[CITASA] FW: help us get to 400! we only need 34 more members by Sunday!!!

Peter Timusk ptimusk at sympatico.ca
Wed Sep 25 19:12:19 EDT 2013

From: ptimusk at sympatico.ca
To: jenniferearl at email.arizona.edu
Subject: RE: [CITASA] help us get to 400! we only need 34 more members by Sunday!!!
Date: Wed, 25 Sep 2013 19:09:40 -0400

How much does this cost minimum? As I understand it I have to join the ASA and then the section right?

I would love to help, really.


From: jenniferearl at email.arizona.edu
To: citasa at list.citasa.org
Date: Wed, 25 Sep 2013 23:02:22 +0000
Subject: [CITASA] help us get to 400! we only need 34 more members by	Sunday!!!

Hi folks,
Its time to shake those social networks and help CITASA get to 400 members, and earn another session for the 2014 meetings, for the first time in its history! Please do whatever outreach you can do to help us accomplish this. If you know
 people who might be persuaded by any of the following, please feel free to use it!
We could really make this happen, but only with your help.
I am emailing you to invite you to support media sociology by supporting a CITASA membership drive
that is now within 34 people of yielding an additional ASA session in 2014, which will be dedicated to Media Sociology (and would be organized by Dhiraj Murthy, who was one of the headliners at the Media Sociology Pre-conference).
As a reminder of that email, I had noted that CITASA is very close to having enough members to gain an extra session at the 2014 ASA meetings (and we are within 34 members of the goal!). As Chair of the section,
 I have committed that if we earn that additional session by enlarging our membership, I will dedicate it to Media Sociology. This means that by just joining the CITASA section, you can collectively get a dedicated media sociology session at next year’s meeting
 immediately. If you are already an ASA member, a section membership is a really cheap way to support getting media sociology panel at this year’s meetings (just click here to join:
https://asa.enoah.com/default.aspx). But, we need you to act today—we only have until September 29th to generate new memberships to earn this additional session.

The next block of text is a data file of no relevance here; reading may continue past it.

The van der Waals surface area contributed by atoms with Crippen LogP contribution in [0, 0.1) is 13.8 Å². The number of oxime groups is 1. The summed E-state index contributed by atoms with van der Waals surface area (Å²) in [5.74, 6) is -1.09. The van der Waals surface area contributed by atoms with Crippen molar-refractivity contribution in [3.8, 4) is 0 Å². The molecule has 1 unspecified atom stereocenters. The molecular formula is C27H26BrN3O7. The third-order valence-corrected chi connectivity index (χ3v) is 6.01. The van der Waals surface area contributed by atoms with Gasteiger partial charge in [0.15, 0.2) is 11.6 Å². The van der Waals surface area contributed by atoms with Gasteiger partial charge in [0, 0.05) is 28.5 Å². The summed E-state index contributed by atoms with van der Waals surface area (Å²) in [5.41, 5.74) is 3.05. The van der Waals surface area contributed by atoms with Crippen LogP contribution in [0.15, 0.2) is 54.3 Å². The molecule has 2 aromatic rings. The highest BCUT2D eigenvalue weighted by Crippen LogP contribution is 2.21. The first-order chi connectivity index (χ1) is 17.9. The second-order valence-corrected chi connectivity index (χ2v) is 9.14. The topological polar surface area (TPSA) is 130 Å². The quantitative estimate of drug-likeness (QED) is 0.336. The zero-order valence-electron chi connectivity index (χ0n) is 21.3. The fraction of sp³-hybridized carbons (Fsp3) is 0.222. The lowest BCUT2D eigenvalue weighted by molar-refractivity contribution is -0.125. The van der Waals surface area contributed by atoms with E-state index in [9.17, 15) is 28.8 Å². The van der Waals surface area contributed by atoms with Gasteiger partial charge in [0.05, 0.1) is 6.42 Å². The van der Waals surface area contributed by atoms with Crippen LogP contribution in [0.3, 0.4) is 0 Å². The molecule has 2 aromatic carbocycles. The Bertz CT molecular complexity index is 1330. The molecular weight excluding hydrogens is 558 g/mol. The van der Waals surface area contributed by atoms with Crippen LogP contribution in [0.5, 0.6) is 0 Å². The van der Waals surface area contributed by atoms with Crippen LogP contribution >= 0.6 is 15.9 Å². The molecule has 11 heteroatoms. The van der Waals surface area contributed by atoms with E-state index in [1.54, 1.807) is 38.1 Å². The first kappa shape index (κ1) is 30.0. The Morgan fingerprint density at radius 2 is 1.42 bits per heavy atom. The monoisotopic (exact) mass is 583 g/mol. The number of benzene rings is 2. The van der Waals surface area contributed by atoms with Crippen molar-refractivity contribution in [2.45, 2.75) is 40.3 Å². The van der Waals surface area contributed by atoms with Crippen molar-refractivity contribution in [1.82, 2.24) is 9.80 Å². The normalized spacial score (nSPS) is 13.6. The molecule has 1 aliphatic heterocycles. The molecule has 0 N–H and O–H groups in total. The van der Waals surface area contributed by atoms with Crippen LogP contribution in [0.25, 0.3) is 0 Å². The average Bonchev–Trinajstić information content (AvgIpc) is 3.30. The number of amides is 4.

I also tried to do some outreach about CITASA because I understand a lot of people have not heard of our section, or think that we take the information technologies, but not the communication, part of name seriously.
 But, actually, I think you might find that there is a lot of media sociology already going on in CITASA and it might be a place that could help forward your work.

Here’s a couple of things that you might not know about the section that I raised last week:
- We have the probably the largest overlap of any ASA section with ICA (International Communication Association) and NCA (National Communication Association) members and have the largest number of Communication
 scholars in our fold. Many of us attend the ASAs and the ICAs and/or NCAs. A number of section members, and even several former section chairs, are appointed in Communication departments (notice, I even know the difference between saying someone is in a Communication
 versus Communications department). If you are in touch with work in Communication, you know that the field is moving to thinking about multiple media, media convergence, and/or the intersection of media instead of siloing off one kind of media and studying
 it isolation—these trends are represented in our section as well.
- We are not new to media sociology—we have regularly given awards for scholarship that studies multiple media and core communication processes. For instance, our Best Article Award winner this year, Shelley Boulianne,
 won for an article looking at the relationship between political interest and use of different forms of media. It was an exceptional piece of scholarship and one that I think represents CITASA’s interest in media sociology.
- A lot of our membership see themselves as media scholars—just as an example, a good bit of my own work has been on the use of newspapers as a data source for studying social movements. I have also studied the
 cultural consequences of social movements, which include media and cultural production (and started but never finished a project on women’s representations in comics—if only I had more time!). I also study online protest, but it’s not just new media that brings
 me to CITASA, its media and communication.
I am hoping that this outreach about the section may make you even more interested in learning more about us, getting involved, or even joining the section. And, this year, you can be part of immediately adding
 a dedicated panel on media sociology to the ASA. If we get to 400 members, which is certainly feasible if enough people are interested in adding a media sociology panel, then the session will directly forward our common interests in media sociology.
If you have questions or want to learn more or get more involved in the section, please let me know.
Jennifer Earl
Jennifer Earl
Professor of Sociology
Social Sciences 421
University of Arizona
Tucson, AZ 85721-0027
Phone: (520) 621-3296

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